by Amy Lillard
3/20/07 - Subprime mortgage market. The words these days raise fear in the hearts of mortgage lenders and market prognosticators.
Last week, U.S. financial markets learned that late payments on U.S. mortgages had reached their highest level in over three years. Stocks fell and bond prices rose as the Mortgage Bankers Association reported rising delinquencies in 49 states and among all loan types, particularly in subprime adjustable-rate loans.
This news was merely confirming what many in the industry have known for months – the subprime market is struggling, even teetering on the precipice of a major fall. One of the largest subprime lenders, HSBC Holdings, announced early in February that bad debts in 2006 exceeded $10.5 billion in 2006. Dozens of smaller companies have been falling by the wayside everyday. And the industry is wondering where and when it might stop.
Subprime mortgages are those made to borrowers with credit scores that traditionally denoted a risk. Credit scores are awarded on a scale of 300-850. Prime borrowers are those with scores around and above 700. Those with scores below 620 have credit issues and are considered a risk by lenders.
On the basis of a strong and growing stronger housing market in the last few years, lenders began taking another look at potential borrowers with low credit scores. These “subprime” borrowers were offered home loans at higher interest rates than those paid by prime borrowers.
In 2005 the Federal Reserve began a series of 17 hikes in the short-term interest rate, rising from 1% to 5.25%. Most subprime loans are based on floating interest rates that change as the short-term interest rates change. From this series of hikes, then, many homeowners who received loans before or around this time are now facing 30-50% increases in their monthly payments.
The result is an increasing number of loan defaults and delinquencies.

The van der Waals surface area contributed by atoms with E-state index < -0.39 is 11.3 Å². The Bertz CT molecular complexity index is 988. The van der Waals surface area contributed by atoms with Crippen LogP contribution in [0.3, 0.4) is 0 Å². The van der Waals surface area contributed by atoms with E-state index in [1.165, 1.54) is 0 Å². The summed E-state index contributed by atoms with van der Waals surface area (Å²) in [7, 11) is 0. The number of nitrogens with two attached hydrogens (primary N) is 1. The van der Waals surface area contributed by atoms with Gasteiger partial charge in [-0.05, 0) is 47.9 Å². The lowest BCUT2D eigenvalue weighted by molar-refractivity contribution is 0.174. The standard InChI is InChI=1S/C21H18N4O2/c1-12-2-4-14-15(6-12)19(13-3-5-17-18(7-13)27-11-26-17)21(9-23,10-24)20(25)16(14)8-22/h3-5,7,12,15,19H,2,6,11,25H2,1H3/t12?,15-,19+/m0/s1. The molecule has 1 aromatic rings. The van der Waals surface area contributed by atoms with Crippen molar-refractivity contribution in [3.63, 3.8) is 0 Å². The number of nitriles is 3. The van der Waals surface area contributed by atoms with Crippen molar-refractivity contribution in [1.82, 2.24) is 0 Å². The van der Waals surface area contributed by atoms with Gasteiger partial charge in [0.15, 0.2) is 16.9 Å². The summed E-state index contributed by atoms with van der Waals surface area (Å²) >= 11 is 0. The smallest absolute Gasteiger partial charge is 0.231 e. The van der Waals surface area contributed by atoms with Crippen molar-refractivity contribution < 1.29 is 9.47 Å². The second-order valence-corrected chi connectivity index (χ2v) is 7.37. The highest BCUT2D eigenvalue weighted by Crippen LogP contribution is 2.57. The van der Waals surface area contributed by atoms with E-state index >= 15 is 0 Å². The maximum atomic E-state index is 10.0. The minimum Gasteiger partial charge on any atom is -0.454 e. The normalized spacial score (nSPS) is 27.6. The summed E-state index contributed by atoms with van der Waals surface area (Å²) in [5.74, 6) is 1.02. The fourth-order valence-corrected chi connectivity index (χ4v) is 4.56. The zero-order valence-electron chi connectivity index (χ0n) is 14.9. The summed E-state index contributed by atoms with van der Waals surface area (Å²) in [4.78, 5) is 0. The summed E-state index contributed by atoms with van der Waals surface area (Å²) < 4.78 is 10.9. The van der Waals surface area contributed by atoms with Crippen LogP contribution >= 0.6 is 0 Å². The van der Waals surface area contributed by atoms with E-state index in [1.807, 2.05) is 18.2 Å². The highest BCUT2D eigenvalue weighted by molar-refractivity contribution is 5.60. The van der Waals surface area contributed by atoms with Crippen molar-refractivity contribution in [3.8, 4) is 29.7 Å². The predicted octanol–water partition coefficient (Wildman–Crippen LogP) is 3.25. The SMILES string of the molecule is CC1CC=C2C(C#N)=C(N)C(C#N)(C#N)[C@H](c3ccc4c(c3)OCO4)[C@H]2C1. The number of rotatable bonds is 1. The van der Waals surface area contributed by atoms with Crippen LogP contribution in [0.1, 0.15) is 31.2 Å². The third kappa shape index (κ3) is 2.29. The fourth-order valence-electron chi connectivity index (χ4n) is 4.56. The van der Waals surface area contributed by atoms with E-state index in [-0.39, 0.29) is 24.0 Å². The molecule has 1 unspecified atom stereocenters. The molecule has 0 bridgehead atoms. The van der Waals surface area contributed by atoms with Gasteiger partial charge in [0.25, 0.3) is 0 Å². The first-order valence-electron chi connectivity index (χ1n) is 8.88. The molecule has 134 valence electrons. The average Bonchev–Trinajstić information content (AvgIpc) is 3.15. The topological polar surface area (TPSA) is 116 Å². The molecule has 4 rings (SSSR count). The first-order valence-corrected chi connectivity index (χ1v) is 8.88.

Depending on the source, subprime loans made up as much as 23% of the housing market in 2006. The increasing number of defaults and delinquencies means more than just homeowners in trouble.
Subprime loans are usually packaged and sold to investors. With sometimes marginally qualified borrowers and increasing interest rates, delinquent payments, defaults and foreclosures began occurring in increasing numbers. While these loans were sold to investors, the sale contracts call for the lenders to buy back defaulted or delinquent loans.
Lenders are struggling with buying back these loans, causing some major financial hits. Within the last year, numerous companies across the country have pulled out of the subprime market, been bought out, sought bankruptcy protection or have otherwise shut down.
What will the self-combusting subprime market mean for other borrowers and lenders?
Many think tanks and organizations are predicting that the subprime collapse is only starting. The Center for Responsible Lending predicts that almost 20% of subprime mortgages originating in the last two years will end in foreclosure. Many more defaults and delinquencies will occur, as the first rate adjustment on adjustable-rate mortgages come due.
Market experts and prognosticators are torn on the effect of the subprime downfall on the rest of the market. Many already agree that the market is cooling, and perhaps nearing dangerous lows. Some say that the subprime debacle is forcing homes onto the market, depressing prices of all homes, even “prime” borrowers. If this continues, or if interest rates rise again and increase the number of defaults and delinquencies, home values will be flat or falling. Owners will no longer be able to use refinancing to convert equity into cash, cutting consumer spending. The home market slump can persist or increase.
To stem the bleeding, four groups of banking regulators--Office of Comptroller or Currency, Federal Deposit Insurance Corporation, Office of Thrift Supervision and National Credit Union Administration—have proposed a guidance to restrict subprime mortgage loans. The guidance calls for lenders to impose tougher standards, and to research a true and accurate picture of the potential borrower's ability to repay a loan.
Keep track of the subprime market and the housing market by checking ERate regularly for updates.
A frequent contributor to ERATE since 2006, Amy Lillard is a freelance writer specializing in turning complex information into useful tips and tricks for readers. For questions or topic suggestions, contact Amy at [email protected]